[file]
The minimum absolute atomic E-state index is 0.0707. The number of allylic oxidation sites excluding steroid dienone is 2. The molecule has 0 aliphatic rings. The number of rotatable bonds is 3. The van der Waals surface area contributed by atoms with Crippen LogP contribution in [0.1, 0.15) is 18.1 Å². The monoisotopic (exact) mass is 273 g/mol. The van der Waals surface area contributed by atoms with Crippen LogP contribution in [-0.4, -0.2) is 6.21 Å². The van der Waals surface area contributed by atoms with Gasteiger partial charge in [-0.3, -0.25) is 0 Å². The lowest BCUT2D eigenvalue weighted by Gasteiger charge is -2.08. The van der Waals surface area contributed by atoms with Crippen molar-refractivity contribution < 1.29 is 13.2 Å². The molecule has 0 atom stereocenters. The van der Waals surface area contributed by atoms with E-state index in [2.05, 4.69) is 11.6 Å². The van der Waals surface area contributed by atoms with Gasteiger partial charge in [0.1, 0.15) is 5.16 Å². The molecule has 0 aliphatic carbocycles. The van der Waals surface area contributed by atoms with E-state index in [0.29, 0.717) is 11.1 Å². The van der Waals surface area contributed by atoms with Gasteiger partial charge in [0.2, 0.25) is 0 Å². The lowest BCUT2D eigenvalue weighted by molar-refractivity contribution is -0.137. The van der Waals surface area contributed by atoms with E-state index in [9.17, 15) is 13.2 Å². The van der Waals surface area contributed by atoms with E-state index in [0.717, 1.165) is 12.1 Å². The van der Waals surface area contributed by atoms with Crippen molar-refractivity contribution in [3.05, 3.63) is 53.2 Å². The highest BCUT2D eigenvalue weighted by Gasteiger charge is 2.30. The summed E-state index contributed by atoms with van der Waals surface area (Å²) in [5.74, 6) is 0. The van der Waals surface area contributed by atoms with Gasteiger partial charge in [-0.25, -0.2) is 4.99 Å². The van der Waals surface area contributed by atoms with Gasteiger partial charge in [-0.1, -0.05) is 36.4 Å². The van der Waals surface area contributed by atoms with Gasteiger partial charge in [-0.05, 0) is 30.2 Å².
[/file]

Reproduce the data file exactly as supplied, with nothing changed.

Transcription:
The minimum absolute atomic E-state index is 0.0707. The number of allylic oxidation sites excluding steroid dienone is 2. The molecule has 0 aliphatic rings. The number of rotatable bonds is 3. The van der Waals surface area contributed by atoms with Crippen LogP contribution in [0.1, 0.15) is 18.1 Å². The monoisotopic (exact) mass is 273 g/mol. The van der Waals surface area contributed by atoms with Crippen LogP contribution in [-0.4, -0.2) is 6.21 Å². The van der Waals surface area contributed by atoms with Gasteiger partial charge in [-0.3, -0.25) is 0 Å². The lowest BCUT2D eigenvalue weighted by Gasteiger charge is -2.08. The van der Waals surface area contributed by atoms with Crippen molar-refractivity contribution < 1.29 is 13.2 Å². The molecule has 0 atom stereocenters. The van der Waals surface area contributed by atoms with E-state index in [2.05, 4.69) is 11.6 Å². The van der Waals surface area contributed by atoms with Gasteiger partial charge in [0.1, 0.15) is 5.16 Å². The molecule has 0 aliphatic carbocycles. The van der Waals surface area contributed by atoms with E-state index in [0.29, 0.717) is 11.1 Å². The van der Waals surface area contributed by atoms with Gasteiger partial charge in [0.2, 0.25) is 0 Å². The lowest BCUT2D eigenvalue weighted by molar-refractivity contribution is -0.137. The van der Waals surface area contributed by atoms with E-state index in [9.17, 15) is 13.2 Å². The van der Waals surface area contributed by atoms with E-state index in [0.717, 1.165) is 12.1 Å². The van der Waals surface area contributed by atoms with Crippen molar-refractivity contribution in [3.05, 3.63) is 53.2 Å². The highest BCUT2D eigenvalue weighted by Gasteiger charge is 2.30. The summed E-state index contributed by atoms with van der Waals surface area (Å²) in [5.74, 6) is 0. The van der Waals surface area contributed by atoms with Gasteiger partial charge in [-0.25, -0.2) is 4.99 Å². The van der Waals surface area contributed by atoms with Gasteiger partial charge in [-0.1, -0.05) is 36.4 Å². The van der Waals surface area contributed by atoms with Gasteiger partial charge in [-0.05, 0) is 30.2 Å².